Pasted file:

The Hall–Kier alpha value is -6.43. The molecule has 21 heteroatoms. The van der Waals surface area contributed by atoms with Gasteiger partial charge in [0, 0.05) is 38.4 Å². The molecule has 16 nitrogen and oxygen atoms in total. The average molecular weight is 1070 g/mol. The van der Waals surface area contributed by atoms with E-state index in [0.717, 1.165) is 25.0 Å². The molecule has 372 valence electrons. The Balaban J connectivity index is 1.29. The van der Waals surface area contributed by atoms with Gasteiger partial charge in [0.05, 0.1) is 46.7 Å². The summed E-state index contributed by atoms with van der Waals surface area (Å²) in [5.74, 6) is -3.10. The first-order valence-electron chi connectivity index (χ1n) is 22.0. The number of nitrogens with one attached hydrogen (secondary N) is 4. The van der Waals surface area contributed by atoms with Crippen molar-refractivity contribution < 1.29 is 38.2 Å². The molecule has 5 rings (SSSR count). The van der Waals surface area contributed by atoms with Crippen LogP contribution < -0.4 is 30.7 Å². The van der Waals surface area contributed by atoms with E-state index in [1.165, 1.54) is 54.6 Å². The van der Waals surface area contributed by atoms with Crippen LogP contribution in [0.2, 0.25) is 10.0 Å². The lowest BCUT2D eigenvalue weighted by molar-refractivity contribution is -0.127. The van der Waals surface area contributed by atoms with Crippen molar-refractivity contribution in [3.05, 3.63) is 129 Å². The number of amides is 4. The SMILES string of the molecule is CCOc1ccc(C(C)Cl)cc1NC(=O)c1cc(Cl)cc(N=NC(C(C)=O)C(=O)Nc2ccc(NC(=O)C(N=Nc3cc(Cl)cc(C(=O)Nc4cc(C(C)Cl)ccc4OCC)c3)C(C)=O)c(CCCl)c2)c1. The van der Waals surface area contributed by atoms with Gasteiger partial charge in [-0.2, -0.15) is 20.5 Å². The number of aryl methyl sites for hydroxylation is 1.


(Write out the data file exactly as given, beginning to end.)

The Hall–Kier alpha value is -6.43. The molecule has 21 heteroatoms. The van der Waals surface area contributed by atoms with Gasteiger partial charge in [0, 0.05) is 38.4 Å². The molecule has 16 nitrogen and oxygen atoms in total. The average molecular weight is 1070 g/mol. The van der Waals surface area contributed by atoms with E-state index in [0.717, 1.165) is 25.0 Å². The molecule has 372 valence electrons. The Balaban J connectivity index is 1.29. The van der Waals surface area contributed by atoms with Gasteiger partial charge in [0.05, 0.1) is 46.7 Å². The summed E-state index contributed by atoms with van der Waals surface area (Å²) in [5.74, 6) is -3.10. The first-order valence-electron chi connectivity index (χ1n) is 22.0. The number of nitrogens with one attached hydrogen (secondary N) is 4. The van der Waals surface area contributed by atoms with Crippen molar-refractivity contribution < 1.29 is 38.2 Å². The molecule has 5 rings (SSSR count). The van der Waals surface area contributed by atoms with Crippen LogP contribution < -0.4 is 30.7 Å². The van der Waals surface area contributed by atoms with E-state index in [1.165, 1.54) is 54.6 Å². The van der Waals surface area contributed by atoms with Crippen LogP contribution in [0.2, 0.25) is 10.0 Å². The lowest BCUT2D eigenvalue weighted by molar-refractivity contribution is -0.127. The van der Waals surface area contributed by atoms with Crippen molar-refractivity contribution in [3.05, 3.63) is 129 Å². The number of amides is 4. The SMILES string of the molecule is CCOc1ccc(C(C)Cl)cc1NC(=O)c1cc(Cl)cc(N=NC(C(C)=O)C(=O)Nc2ccc(NC(=O)C(N=Nc3cc(Cl)cc(C(=O)Nc4cc(C(C)Cl)ccc4OCC)c3)C(C)=O)c(CCCl)c2)c1. The van der Waals surface area contributed by atoms with Gasteiger partial charge in [-0.2, -0.15) is 20.5 Å². The number of aryl methyl sites for hydroxylation is 1.